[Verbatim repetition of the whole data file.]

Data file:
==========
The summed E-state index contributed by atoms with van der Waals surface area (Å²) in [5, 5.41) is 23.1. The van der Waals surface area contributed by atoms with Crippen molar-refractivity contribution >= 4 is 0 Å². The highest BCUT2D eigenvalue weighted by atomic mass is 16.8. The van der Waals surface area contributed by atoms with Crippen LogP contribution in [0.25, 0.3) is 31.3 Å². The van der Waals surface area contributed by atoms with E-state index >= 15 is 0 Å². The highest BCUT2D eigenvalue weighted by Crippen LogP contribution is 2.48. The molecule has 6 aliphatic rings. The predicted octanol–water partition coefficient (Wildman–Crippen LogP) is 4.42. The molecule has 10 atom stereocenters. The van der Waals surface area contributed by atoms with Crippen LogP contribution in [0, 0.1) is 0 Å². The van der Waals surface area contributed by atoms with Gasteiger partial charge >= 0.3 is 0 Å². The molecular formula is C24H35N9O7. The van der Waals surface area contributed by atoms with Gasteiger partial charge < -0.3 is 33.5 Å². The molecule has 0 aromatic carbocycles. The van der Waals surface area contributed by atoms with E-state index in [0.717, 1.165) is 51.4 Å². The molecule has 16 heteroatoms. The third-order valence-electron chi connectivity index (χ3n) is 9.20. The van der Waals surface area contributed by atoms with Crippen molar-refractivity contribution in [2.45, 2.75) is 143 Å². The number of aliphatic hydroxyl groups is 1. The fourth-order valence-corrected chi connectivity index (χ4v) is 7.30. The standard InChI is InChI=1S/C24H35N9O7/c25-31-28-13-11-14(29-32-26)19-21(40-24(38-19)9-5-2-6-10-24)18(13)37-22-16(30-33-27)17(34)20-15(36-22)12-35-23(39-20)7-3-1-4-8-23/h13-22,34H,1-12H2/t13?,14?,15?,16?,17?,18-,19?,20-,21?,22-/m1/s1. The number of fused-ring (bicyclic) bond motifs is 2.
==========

The summed E-state index contributed by atoms with van der Waals surface area (Å²) in [5, 5.41) is 23.1. The van der Waals surface area contributed by atoms with Crippen molar-refractivity contribution >= 4 is 0 Å². The highest BCUT2D eigenvalue weighted by atomic mass is 16.8. The van der Waals surface area contributed by atoms with Crippen LogP contribution in [0.25, 0.3) is 31.3 Å². The van der Waals surface area contributed by atoms with E-state index >= 15 is 0 Å². The highest BCUT2D eigenvalue weighted by Crippen LogP contribution is 2.48. The molecule has 6 aliphatic rings. The predicted octanol–water partition coefficient (Wildman–Crippen LogP) is 4.42. The molecule has 10 atom stereocenters. The van der Waals surface area contributed by atoms with Crippen LogP contribution in [0, 0.1) is 0 Å². The van der Waals surface area contributed by atoms with Gasteiger partial charge >= 0.3 is 0 Å². The molecular formula is C24H35N9O7. The van der Waals surface area contributed by atoms with Gasteiger partial charge < -0.3 is 33.5 Å². The molecule has 0 aromatic carbocycles. The van der Waals surface area contributed by atoms with E-state index in [0.717, 1.165) is 51.4 Å². The molecule has 16 heteroatoms. The third-order valence-electron chi connectivity index (χ3n) is 9.20. The van der Waals surface area contributed by atoms with Crippen molar-refractivity contribution in [2.45, 2.75) is 143 Å². The number of aliphatic hydroxyl groups is 1. The fourth-order valence-corrected chi connectivity index (χ4v) is 7.30. The standard InChI is InChI=1S/C24H35N9O7/c25-31-28-13-11-14(29-32-26)19-21(40-24(38-19)9-5-2-6-10-24)18(13)37-22-16(30-33-27)17(34)20-15(36-22)12-35-23(39-20)7-3-1-4-8-23/h13-22,34H,1-12H2/t13?,14?,15?,16?,17?,18-,19?,20-,21?,22-/m1/s1. The number of fused-ring (bicyclic) bond motifs is 2.